This partnership will help Roku’s growing penetration. With 30.5 million active accounts and a population of about 128 million households in the U.S., the company can now reach about one of every four U.S. consumers, and that number will only continue to grow with each passing quarter.”



Yesterday, I purchased a starter position in Roku and would be interested in others feedback as to why most here are invested in TTD but so hesitant on Roku (I’m long TTD as well with a full position.)

I just don’t think they have going for them what a lot of our other companies do. The big thing for me is that they monetize based on users. They have over 30 million users…I’m not sure how many they can feasibly get, but the point is, there’s no multiplier effect. If AYX gets a new customer, they tend to spend 30% more each year. There’s nothing like this for ROKU that I see. Not sure how their ARPU is going up…but that patently can’t last forever unless they offer something more valuable…I don’t know what that would be in this model.

That said, I’ve seen worse. Good luck to the longs!



<They have over 30 million users…I’m not sure how many they can feasibly get, but the point is, there’s no multiplier effect.>

If you have a Roku account and you add a Netflix subscription through them (easy billing), they get a cut. And Disney+. And Prime.

If you are watching a Roku channel and see an ad, they get a cut.

And they are agnostic…the number of users is going to go way up, assuming they can expand internationally.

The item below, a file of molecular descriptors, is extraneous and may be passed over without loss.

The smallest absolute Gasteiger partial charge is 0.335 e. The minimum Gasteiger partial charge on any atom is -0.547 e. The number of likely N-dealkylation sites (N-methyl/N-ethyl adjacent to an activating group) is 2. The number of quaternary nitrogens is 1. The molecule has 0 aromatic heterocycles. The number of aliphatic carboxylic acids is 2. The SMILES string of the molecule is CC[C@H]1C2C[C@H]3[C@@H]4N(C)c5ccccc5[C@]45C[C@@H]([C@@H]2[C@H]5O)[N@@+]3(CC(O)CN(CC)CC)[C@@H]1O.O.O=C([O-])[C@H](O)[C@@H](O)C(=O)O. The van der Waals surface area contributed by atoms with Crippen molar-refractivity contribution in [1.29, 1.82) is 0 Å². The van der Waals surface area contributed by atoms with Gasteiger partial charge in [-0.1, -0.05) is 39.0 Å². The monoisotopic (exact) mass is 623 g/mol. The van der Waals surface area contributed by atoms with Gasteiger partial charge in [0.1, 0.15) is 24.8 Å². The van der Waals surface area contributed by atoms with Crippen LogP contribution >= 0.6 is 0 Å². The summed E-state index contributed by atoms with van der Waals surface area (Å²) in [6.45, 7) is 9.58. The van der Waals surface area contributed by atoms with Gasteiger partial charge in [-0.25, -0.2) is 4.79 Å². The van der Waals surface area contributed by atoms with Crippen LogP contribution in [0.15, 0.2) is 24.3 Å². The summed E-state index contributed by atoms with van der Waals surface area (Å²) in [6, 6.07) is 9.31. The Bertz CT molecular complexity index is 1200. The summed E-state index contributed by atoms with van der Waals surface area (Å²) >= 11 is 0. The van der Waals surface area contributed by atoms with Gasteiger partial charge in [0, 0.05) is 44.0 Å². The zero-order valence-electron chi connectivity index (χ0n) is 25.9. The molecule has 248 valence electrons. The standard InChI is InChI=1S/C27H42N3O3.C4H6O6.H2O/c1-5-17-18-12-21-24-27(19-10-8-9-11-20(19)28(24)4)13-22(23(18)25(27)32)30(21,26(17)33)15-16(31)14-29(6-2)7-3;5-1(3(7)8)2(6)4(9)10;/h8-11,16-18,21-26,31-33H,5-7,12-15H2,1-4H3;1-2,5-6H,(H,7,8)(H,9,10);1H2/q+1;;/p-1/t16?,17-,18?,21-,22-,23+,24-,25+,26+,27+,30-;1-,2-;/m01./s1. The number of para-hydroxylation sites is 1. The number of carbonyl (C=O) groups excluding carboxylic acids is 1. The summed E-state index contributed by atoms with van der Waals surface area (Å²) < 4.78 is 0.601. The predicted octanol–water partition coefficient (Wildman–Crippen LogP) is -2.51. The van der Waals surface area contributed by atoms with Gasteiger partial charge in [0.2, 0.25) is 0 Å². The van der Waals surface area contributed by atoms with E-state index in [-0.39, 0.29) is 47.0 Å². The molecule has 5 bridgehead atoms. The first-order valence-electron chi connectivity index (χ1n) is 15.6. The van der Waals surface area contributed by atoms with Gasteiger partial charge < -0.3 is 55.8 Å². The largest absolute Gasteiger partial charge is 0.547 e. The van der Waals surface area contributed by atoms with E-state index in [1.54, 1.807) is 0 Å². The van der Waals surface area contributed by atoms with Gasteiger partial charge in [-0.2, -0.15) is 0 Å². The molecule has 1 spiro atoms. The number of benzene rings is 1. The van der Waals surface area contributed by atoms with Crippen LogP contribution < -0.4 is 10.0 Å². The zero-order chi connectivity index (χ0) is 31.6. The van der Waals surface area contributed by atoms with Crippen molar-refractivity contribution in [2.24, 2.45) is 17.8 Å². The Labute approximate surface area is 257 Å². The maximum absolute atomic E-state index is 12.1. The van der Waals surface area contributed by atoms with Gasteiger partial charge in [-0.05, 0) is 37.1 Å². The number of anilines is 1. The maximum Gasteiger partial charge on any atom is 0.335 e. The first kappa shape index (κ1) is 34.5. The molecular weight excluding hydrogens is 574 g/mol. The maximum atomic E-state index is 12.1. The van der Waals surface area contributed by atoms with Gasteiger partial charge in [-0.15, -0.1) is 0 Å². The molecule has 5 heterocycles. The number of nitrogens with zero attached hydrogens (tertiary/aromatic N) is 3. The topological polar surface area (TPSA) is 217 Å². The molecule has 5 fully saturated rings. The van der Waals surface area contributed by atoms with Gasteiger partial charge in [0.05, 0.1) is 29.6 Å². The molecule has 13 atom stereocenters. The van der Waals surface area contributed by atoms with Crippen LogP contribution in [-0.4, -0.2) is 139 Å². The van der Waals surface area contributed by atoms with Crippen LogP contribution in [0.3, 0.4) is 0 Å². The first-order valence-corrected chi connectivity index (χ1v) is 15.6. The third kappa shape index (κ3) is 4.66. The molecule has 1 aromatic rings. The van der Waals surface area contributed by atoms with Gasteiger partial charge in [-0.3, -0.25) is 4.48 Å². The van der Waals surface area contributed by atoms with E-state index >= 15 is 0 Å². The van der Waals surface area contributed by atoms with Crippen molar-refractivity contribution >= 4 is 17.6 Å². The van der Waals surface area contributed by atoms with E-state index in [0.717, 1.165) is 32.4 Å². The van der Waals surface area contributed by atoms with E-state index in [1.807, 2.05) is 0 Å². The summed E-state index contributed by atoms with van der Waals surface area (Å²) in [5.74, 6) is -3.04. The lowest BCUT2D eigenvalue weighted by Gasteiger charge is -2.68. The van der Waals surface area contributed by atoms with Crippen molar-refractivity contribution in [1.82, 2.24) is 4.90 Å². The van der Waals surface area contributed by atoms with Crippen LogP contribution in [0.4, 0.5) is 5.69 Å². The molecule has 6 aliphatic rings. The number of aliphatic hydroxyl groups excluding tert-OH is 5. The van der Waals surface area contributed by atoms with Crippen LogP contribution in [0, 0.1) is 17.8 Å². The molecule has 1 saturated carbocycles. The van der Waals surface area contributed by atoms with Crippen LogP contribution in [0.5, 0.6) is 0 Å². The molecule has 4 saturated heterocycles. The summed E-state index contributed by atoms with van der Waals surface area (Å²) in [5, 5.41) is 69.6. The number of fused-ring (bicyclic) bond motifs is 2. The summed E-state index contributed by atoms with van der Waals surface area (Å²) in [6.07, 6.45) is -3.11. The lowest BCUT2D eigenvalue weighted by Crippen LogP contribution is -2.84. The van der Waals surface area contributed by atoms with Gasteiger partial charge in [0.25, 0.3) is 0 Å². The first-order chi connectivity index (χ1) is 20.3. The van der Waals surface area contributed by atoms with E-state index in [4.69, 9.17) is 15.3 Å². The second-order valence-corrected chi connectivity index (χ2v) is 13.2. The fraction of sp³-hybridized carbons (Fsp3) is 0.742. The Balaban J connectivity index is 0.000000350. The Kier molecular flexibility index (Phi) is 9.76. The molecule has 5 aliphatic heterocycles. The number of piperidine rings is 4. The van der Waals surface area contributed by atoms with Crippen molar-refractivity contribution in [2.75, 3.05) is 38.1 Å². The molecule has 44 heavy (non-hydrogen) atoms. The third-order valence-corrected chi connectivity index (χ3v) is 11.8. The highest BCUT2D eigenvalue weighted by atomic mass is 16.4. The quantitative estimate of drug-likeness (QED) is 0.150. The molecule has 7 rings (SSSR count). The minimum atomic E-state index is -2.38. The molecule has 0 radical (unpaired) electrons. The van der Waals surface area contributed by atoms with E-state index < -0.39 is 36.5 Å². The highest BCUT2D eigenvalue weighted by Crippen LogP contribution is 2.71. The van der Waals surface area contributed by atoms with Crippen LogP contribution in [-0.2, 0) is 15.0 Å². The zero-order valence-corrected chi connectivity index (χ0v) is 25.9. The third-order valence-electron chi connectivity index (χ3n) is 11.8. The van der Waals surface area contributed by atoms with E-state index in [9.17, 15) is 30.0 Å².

…and the vision is to be the OS for the TV…search for Shawshank and get the response from all your services plus pay per view to watch it…(assumes a very bright future but the ‘guide’ is a feature that is needed the more services you acquire. Someone has to solve for that)

Cord-cutting is just starting…not to mention when ‘cord-nevers’ start to buy TV’s for their tiny homes, apartments, or whatever… :slight_smile:


If you have a Roku account and you add a Netflix subscription through them (easy billing), they get a cut.

This almost 2-year old article says Roku actually gets almost nothing from Netflix:…

Roku does “not expect revenue from Netflix to be material to our operating results for the foreseeable future.” Meanwhile, Roku says that YouTube, its most popular ad-supported service, doesn’t give Roku a cut of its ads, or any other revenue. It’s a zero.

As a side note, that article’s tone was bearish about Roku’s prospects back then, but did summarize the bull case as:
Roku is going public as it moves from a low-margin business — selling video streaming devices — to a potentially high growth, high-margin business — taking a cut of advertising and subscription fees programmers generate using its devices…And Roku has been at this for several years. It now has 15.1 million monthly users, up from 4.8 million three years ago. And it is generating an average of $11.22 in service revenue for each one of them, up from $4.65 per user three years ago.